This book can be studied at several levels. For a first year honours course, one may skip the trickiest proofs, which appear in the appendix. More advanced readers may choose to study constructions and details of selected theorems and proofs. Anyone who buys this book will have a solid companion for many years ahead.
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23 of 23 people found the following review helpful By A Customer on February 5, 2000
Format: Hardcover
when I took Hubbard's Math 223-224 classes. I was one of the original group of students when the manuscript and class were being tried out. I must say the class was excruciating, even more than the students (who wrote the reviews below) could imagine. The primary source of pain was the incomprehensible manuscript. There were not only typos all over, but the layout was not as nice as in the published version. Actually, the book was changed _a lot_. The harder proofs in the appendix used to be in the main body of the manuscript, and the original appendix had even harder proofs that were cut out eventually.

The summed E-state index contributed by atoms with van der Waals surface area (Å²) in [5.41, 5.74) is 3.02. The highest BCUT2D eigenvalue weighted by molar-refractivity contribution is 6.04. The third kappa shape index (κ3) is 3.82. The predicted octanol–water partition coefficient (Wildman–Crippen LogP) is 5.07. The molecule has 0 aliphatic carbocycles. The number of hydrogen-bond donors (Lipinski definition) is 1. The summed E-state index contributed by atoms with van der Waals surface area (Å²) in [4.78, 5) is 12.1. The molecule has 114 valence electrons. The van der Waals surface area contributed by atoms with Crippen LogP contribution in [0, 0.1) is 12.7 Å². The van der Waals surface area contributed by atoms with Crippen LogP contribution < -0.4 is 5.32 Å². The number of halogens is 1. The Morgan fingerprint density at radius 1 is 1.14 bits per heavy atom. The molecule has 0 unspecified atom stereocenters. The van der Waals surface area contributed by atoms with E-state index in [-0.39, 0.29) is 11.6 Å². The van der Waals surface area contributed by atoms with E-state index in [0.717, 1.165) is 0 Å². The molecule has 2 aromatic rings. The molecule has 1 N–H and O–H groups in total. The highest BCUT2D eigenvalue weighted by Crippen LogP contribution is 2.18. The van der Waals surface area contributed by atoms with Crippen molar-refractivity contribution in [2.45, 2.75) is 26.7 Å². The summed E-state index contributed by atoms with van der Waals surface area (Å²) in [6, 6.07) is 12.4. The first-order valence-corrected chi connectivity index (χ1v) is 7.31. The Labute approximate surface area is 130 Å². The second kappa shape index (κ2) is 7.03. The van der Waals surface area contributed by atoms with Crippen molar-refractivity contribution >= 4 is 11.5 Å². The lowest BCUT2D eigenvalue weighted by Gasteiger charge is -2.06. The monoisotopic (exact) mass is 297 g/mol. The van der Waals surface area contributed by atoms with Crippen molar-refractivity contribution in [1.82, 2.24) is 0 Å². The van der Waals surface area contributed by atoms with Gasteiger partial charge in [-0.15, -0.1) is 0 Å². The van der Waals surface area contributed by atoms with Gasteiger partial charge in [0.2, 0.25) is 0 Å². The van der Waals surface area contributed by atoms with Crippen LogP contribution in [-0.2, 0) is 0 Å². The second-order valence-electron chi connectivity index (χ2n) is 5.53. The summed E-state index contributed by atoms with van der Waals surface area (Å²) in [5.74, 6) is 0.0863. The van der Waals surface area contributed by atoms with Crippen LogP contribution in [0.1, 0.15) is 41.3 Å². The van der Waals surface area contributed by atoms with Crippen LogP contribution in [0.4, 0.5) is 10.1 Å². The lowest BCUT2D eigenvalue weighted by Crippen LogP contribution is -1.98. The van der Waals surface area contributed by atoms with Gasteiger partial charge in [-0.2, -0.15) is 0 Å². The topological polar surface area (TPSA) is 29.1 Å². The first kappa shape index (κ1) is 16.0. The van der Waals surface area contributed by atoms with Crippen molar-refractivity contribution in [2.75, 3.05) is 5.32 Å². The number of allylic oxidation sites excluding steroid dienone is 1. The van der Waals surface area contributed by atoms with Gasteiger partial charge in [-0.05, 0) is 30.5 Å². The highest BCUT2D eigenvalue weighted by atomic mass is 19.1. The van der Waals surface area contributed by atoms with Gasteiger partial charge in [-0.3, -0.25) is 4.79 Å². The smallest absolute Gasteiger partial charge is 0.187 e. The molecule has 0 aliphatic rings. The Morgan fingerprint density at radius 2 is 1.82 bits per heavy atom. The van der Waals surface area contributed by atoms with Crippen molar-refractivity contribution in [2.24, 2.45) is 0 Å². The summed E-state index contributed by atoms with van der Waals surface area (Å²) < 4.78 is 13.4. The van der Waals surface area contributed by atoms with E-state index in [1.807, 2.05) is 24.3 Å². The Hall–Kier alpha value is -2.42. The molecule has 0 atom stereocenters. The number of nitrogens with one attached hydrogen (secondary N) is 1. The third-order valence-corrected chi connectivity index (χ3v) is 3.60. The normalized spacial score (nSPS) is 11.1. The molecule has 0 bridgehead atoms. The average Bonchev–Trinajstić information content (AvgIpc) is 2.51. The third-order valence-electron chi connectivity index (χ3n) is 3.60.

The published version is great. I've looked through most of it over the last few years, admittedly from a more advanced viewpoint (no, I didn't buy it, Hubbard gave us free copies). It's very lucid, and the intros to new concepts provide good motivations. I suspect Barbara Hubbard had a great deal to do with how readable it is; she deserves a good deal of credit. I say this, because John Hubbard himself is incomprehensible. His lectures, while sometimes entertaining, were so dense that no one could follow them.
The unique aspect of the book is the 'unified approach.' This works very well at showing the interconnectedness of mathematics. I also like the fact that it is a useful reference. Of course, most of the theorems are proved in the context of Euclidean space, but it is not hard to see how to generalize it.
This is not an easy book though. I found a reviewer's comment that the book is 'incomprehensible to the average Cornell student' very funny. Any math book would be incomprehensible to the average student, whether at Cornell or not. But one should keep in mind that this book is used for the second year honors calc sequence. It is very 'meaty' and not to be delved into lightly. But compared to other books of the same standards, it holds up well. I give it four stars, or maybe up to four and a half.